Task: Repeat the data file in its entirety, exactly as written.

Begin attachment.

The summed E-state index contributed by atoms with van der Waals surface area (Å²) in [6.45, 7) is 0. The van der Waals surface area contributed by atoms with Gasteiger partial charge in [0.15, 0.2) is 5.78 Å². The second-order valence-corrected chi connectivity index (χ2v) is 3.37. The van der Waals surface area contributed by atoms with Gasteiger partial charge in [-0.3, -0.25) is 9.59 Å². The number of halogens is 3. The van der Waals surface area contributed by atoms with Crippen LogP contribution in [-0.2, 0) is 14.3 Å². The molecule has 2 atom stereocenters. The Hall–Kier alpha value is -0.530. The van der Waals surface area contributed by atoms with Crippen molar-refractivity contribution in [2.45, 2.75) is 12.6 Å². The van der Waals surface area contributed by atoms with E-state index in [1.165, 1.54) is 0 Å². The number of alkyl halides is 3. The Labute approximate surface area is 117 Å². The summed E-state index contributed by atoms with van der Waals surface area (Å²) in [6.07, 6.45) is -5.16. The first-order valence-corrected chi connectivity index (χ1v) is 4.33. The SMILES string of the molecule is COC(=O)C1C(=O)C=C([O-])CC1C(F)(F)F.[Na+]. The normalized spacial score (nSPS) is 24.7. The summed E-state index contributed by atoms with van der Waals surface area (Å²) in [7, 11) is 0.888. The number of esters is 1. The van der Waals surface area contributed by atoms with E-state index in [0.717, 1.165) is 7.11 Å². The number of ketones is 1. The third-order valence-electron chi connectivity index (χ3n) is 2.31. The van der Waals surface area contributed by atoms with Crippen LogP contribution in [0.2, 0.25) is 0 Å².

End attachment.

The summed E-state index contributed by atoms with van der Waals surface area (Å²) in [6.45, 7) is 0. The van der Waals surface area contributed by atoms with Gasteiger partial charge in [0.15, 0.2) is 5.78 Å². The second-order valence-corrected chi connectivity index (χ2v) is 3.37. The van der Waals surface area contributed by atoms with Gasteiger partial charge in [-0.3, -0.25) is 9.59 Å². The number of halogens is 3. The van der Waals surface area contributed by atoms with Crippen LogP contribution in [-0.2, 0) is 14.3 Å². The molecule has 2 atom stereocenters. The Hall–Kier alpha value is -0.530. The van der Waals surface area contributed by atoms with Crippen molar-refractivity contribution in [2.45, 2.75) is 12.6 Å². The van der Waals surface area contributed by atoms with E-state index in [1.165, 1.54) is 0 Å². The number of alkyl halides is 3. The Labute approximate surface area is 117 Å². The summed E-state index contributed by atoms with van der Waals surface area (Å²) in [6.07, 6.45) is -5.16. The first-order valence-corrected chi connectivity index (χ1v) is 4.33. The SMILES string of the molecule is COC(=O)C1C(=O)C=C([O-])CC1C(F)(F)F.[Na+]. The normalized spacial score (nSPS) is 24.7. The summed E-state index contributed by atoms with van der Waals surface area (Å²) in [7, 11) is 0.888. The number of esters is 1. The van der Waals surface area contributed by atoms with E-state index in [0.717, 1.165) is 7.11 Å². The number of ketones is 1. The third-order valence-electron chi connectivity index (χ3n) is 2.31. The van der Waals surface area contributed by atoms with Crippen LogP contribution in [0.2, 0.25) is 0 Å².